In my Sheffield South East constituency, the NUT estimates that schools will have a funding cut between 2013 and 2019 of about 8% on average.  Overall, Sheffield schools will be more than £22 million pa worse off in 2019/20 than they are this year.

In NE Derbyshire and Chesterfield, school budgets are predicted to fall by an average 4-7% - slightly lower than the national average cut; in Rotherham, it’s a 12% cut. As about 80% of a school’s budget goes on staff, it is inevitable that there will be reductions in teaching and teaching assistant staff in most schools.

You can see the expected outcome for every school at http://www.schoolcuts.org.uk

Tuesday, 31 January 2017

Between 1997 and 2010, the UK built an additional two million homes, increased owner-occupation by more than a million and delivered the largest investment in social housing in a generation. [I wasn’t satisfied by this achievement, especially believing that there should also have been big investment in new social housing.] Further, headline or ‘statutory’ homelessness fell by almost two-thirds (62%), from over 100,000 households to 40,000, and the number of people sleeping rough fell by roughly three-quarters (75%).
By contrast, the Conservative/Liberal Democrat record on housing is seven years of failure, from falling home-ownership – there are 200,000 fewer home-owning households since 2010 – to homelessness. Since 2010, the trend of falling homelessness has gone into reverse. The number of statutory homeless households has increased by 45% and the number of rough sleepers has doubled, up 30% in the last year alone. Five families are being made homeless in England every hour of the day.

Right now, we need to build more homes in this country, particularly more affordable homes, and we need to build more affordable homes to rent. We also need to have longer secure tenancies, rent certainty and better minimum standards of management and repair.

We also must recognise that housing needs vary in different parts of the country. Different housing markets need different responses and initiatives, particularly in terms of tenure mix.

If the government’s long-promised housing white paper doesn’t address these challenges, then we should expect housing policy to be a key political battleground for the foreseeable future.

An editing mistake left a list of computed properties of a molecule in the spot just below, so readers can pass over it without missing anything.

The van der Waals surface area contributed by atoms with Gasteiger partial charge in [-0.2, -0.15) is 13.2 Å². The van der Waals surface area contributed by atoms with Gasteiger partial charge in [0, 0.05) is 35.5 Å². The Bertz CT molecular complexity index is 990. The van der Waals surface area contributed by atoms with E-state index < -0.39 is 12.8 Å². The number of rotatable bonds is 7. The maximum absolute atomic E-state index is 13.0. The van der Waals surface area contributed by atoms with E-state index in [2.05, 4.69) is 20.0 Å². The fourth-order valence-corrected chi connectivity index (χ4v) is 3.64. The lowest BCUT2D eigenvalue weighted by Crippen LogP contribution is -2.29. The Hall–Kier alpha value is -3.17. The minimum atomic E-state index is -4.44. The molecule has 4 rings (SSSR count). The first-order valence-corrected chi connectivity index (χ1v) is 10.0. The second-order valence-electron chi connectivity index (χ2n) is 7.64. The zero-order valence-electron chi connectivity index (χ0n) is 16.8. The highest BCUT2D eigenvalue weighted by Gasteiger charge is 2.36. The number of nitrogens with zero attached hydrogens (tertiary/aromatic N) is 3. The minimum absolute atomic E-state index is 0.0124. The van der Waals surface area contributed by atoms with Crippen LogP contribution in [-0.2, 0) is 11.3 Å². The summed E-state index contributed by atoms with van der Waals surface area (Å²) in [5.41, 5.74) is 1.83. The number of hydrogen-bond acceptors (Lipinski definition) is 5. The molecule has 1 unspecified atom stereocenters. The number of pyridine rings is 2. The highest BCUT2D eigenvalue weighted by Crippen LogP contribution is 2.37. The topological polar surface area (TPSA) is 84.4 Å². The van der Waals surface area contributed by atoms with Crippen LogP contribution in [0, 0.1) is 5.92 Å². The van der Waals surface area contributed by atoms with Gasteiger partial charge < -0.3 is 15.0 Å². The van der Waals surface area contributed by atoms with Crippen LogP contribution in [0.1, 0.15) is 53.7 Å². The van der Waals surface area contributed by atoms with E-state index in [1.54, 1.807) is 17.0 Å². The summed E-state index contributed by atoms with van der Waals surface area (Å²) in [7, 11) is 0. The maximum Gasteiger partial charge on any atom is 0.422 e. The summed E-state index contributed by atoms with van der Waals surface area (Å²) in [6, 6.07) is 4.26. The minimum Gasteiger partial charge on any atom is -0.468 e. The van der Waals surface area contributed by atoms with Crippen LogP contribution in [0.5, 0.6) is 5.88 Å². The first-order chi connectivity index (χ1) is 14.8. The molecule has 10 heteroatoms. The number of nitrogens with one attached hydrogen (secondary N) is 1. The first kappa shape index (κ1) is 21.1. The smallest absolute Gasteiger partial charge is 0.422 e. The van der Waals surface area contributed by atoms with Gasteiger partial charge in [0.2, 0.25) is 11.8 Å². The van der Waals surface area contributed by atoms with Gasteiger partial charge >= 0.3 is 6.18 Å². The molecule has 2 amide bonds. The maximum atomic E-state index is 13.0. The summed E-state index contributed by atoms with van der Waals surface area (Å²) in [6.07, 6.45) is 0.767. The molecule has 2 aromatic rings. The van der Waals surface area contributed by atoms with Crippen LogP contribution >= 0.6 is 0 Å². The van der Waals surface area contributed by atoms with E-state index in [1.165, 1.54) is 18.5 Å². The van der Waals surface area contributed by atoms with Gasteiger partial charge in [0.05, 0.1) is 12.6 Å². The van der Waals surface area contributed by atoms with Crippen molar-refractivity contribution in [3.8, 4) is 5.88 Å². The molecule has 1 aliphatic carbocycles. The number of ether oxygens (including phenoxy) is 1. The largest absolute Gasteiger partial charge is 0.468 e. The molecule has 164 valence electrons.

However, as a result of
  • some all-party investigation then cooperation and determination;
  • a Conservative MP willing to use his opportunity to promote a Bill;
  • a huge amount of behind-the-scenes hard work, debate and discussion involving Ministers, MPs, civil servants, and a range of professional and voluntary organisations;
  • creative use of a Select Committee to do pre-legislative scrutiny;
  • a Housing Minister, sensing which way the wind was blowing, being prepared to engage constructively and to back that with money; and
  • MPs, having made known their personal views about missed opportunities, being prepared to back the limited proposals;
the Homelessness Reduction Bill passed its third reading last week on the way to the statute book.

It should ensure that more, earlier and better support is given to those threatened by homelessness, and especially to those families with young children for whom the experience can do lifelong harm.

Monday, 23 January 2017

Contractual disgrace

I am not at all surprised to have learned this week about this government’s determined attempts to hush-up the disgraceful story of the performance of Concentrix – a US-based company – which had been contracted by HMRC to prevent fraud and reduce error in the administration of tax credits.

It is only through the persistent questioning of the government – and I congratulate my colleague Louise Haigh (MP for Sheffield Heeley) for her significant contribution to this – are we beginning to get to the truth about what has happened. If I were a conspiracy theorist, I’d be tempted to the view that this week’s publication of a National Audit Office (NAO) report on the affair had been timed to ensure minimal publicity, whilst the media was focused on Brexit issues.

Tax credits were introduced in 2003, but this government has systematically reduced their value. In 2014, the government contracted Concentrix to cut fraud and error in the system. This would be done by stopping the benefit being paid to some claimants.

Thousands of families in receipt of tax credits complained that they had been wrongly sanctioned; their benefits were just stopped, sometimes for months, without justification. Not only couldn’t families pay their bills, but children were refused school dinners because their benefits had been stopped.